Let's face it, our North Sea gas is gradually running out and there is huge NIMBY opposition to open cast coal mining in this country (far cheaper and safer than underground mining, plus you get a free reservoir at the end of it), so whatever has to be done should have been started yesterday.
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We care about the environment in a very real sense. There are plenty of policies we support which make good sense for other reasons (economic reasons or because they simply make it a nicer country to live in). For example: intelligent town planning (the Scandinavian 'branches' model instead of the English 'densely packed cities with few green spaces ringed by commuter villages on the other side of the hallowed green belt' model); favouring public transport instead of cars in inner urban areas; recycling raw materials; hydro-electric, tidal and nuclear generation; loft insulation; it's a long list - but things which make economic sense do not need subsidies. Fracking appears to make no economic sense, whatever the environmental arguments are.
These policies have sometimes been taken too far. Far; favouring public transport does not mean penalising or persecuting motorists, bus lanes have their advantages in inner urban areas but serve no purposes in outer urban areas or on trunk roads between towns, for example. We have to accept that while recycling is good, some household waste contains so little in the way of valuable raw materials it is better to simply send it to landfill (which gives the possibility of harvesting methane for electricity generation) or incinerating it (again, the heat can be used to generate electricity). As a matter of fact, the UK has so many disused quarries and mines that there is enough space to take all our rubbish for thousands of years: the Landfill Tax in itself is complete nonsense.
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Unlike the other parties, we do not seek to persecute road users (be they bus passengers or car and lorry drivers) and would adopt various measures to make their life easier, such as raising speed limits on motorways (while reducing them in residential areas); scrapping 'Vehicle Excise Duty' (aka 'car tax' fka 'Road Fund Licence'); removing traffic lights or replacing them with roundabouts; charging foreign lorries for use of British roads; and scrapping toll charges as far as possible.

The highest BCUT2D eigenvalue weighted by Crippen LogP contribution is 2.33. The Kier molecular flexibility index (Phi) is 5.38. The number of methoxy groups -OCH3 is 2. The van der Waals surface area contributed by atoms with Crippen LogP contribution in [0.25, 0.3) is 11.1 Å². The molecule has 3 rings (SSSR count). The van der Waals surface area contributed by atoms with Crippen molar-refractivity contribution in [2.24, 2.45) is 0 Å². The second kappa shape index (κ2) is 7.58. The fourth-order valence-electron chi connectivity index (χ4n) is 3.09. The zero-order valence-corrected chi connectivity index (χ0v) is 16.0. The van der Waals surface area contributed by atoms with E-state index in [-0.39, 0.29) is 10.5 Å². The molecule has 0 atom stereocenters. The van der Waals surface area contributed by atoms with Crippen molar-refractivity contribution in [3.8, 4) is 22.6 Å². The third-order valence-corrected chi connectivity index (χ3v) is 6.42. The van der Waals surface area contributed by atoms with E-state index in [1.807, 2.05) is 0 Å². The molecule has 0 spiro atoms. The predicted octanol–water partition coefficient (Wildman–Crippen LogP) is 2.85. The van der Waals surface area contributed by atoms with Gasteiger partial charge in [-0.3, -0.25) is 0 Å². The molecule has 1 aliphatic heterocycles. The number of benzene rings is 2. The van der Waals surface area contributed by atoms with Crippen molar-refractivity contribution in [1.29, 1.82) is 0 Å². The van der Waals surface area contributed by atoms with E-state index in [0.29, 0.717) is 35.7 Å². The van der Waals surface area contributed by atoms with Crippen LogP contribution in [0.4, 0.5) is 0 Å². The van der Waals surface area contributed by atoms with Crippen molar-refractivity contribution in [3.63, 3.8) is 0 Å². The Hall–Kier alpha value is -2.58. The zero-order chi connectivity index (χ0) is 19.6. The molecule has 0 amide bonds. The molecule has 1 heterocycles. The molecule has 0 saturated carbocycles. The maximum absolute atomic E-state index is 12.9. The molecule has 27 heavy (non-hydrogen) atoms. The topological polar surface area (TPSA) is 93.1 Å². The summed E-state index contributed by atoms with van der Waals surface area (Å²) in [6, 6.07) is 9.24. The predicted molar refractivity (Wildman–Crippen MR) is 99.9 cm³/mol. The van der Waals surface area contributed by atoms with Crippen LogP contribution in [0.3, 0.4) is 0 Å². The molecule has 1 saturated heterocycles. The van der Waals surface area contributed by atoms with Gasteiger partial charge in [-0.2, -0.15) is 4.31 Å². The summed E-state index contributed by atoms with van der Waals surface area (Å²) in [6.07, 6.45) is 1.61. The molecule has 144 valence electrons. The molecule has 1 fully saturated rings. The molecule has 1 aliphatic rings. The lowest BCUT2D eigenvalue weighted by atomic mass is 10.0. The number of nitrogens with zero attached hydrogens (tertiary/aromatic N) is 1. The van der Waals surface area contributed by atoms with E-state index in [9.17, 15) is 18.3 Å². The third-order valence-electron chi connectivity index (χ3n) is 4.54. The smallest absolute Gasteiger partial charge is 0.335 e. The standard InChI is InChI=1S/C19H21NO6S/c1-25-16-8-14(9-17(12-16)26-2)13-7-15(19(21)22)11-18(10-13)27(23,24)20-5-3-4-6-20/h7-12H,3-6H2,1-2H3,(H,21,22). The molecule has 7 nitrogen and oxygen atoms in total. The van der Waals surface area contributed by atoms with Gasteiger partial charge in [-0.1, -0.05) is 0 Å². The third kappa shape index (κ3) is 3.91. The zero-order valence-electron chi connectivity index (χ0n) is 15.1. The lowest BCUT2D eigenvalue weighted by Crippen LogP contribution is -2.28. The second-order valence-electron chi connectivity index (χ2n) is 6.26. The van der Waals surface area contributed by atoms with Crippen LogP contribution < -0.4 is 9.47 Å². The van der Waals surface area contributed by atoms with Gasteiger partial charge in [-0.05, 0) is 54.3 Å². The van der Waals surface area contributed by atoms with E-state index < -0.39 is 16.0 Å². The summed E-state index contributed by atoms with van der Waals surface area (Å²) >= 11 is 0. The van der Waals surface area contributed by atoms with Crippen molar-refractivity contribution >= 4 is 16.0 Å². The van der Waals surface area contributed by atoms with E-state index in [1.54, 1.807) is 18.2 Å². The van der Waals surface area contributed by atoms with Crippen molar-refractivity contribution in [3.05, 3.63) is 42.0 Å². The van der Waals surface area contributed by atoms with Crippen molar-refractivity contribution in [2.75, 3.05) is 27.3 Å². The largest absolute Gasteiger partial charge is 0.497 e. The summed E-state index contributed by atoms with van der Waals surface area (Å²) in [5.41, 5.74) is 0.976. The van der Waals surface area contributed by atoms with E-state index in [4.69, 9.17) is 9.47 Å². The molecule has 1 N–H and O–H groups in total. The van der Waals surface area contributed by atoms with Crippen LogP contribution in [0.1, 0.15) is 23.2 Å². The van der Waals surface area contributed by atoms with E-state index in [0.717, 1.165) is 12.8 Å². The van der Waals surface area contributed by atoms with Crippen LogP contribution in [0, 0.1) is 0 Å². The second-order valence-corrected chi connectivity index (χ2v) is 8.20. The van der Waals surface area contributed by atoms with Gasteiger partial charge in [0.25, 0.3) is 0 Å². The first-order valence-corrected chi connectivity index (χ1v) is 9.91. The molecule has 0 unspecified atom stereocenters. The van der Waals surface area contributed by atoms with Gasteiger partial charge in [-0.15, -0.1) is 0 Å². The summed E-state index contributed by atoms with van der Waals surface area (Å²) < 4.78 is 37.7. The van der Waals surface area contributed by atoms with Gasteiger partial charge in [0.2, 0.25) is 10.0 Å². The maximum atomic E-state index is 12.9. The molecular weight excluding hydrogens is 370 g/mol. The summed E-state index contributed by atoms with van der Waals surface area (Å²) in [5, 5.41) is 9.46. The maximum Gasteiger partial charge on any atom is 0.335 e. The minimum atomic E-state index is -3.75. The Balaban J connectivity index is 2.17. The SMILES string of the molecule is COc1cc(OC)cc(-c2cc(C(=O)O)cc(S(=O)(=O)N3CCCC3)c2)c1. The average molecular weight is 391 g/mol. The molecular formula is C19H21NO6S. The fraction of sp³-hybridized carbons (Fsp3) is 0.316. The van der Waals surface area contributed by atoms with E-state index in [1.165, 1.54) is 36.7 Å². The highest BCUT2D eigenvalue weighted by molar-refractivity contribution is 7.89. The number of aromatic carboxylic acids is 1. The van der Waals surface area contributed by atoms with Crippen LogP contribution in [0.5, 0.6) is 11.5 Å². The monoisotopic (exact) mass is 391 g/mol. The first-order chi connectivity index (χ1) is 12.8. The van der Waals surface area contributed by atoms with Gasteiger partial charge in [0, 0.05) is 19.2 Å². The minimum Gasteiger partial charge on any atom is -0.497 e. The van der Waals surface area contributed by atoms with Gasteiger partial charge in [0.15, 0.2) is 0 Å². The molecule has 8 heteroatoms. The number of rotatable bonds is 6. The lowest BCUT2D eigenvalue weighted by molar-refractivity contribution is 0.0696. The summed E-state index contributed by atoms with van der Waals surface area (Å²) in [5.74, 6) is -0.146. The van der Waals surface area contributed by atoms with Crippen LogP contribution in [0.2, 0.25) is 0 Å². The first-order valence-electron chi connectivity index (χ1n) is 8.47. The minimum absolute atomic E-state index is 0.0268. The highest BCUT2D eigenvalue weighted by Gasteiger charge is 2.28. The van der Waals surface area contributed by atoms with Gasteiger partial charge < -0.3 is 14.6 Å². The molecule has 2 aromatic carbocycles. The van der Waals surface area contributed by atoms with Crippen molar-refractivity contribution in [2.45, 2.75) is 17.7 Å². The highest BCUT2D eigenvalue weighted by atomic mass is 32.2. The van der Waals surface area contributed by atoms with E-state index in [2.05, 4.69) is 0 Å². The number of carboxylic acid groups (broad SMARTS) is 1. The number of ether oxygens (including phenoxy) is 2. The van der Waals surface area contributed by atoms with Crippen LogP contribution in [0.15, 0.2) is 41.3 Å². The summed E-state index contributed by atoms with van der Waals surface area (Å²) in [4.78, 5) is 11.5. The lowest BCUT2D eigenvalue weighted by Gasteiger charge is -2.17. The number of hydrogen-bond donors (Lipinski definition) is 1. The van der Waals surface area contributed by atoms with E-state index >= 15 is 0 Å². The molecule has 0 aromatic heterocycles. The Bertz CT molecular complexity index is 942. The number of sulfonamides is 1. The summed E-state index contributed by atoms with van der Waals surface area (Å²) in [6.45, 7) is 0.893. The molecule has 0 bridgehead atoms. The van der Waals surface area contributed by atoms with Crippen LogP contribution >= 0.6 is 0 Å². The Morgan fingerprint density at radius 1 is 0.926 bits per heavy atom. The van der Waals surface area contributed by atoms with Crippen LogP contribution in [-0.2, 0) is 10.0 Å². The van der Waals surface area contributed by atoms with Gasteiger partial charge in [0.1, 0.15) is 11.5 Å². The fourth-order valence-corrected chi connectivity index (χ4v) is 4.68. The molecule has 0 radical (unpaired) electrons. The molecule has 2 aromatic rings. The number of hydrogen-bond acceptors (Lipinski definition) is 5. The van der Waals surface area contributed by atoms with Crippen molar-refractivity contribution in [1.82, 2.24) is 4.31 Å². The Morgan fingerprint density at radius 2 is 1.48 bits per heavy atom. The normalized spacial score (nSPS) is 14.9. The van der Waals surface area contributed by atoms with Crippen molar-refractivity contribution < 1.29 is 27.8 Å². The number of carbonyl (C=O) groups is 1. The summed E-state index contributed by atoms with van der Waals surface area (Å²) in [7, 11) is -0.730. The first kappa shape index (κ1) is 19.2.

We would scrap VAT anyway (including VAT on fuel) and increase fuel duty accordingly, to keep congestion down and to dampen fluctuations in petrol and diesel prices. If and when it is technologically feasible to have a cheap and reliable method of road user charging (with rates depending on congestion), we would reduce or scrap fuel duty.
In practical terms, trains, trams and buses are ideally suited for commuter travel in urban areas, and there is a case for subsidising them (out of the extra taxes which higher land values generate), and most goods are delivered by lorry (few shops are conveniently sited next to a railway depot). We see no merit in trying to encourage or subsidise public transport where there is no demand for it or to try and 'encourage' people to transport goods by rail (how?).
We would also force railway franchises to have far simpler and predictable ticket prices for longer journeys, but as far as commuter journeys are concerned, we will not engage in the same doublespeak as the other parties who all claim to be able to make it cheaper, more reliable and less crowded. Basic economics tells us that the quickest way to reduce overcrowding is to increase ticket prices, which is not what people want either.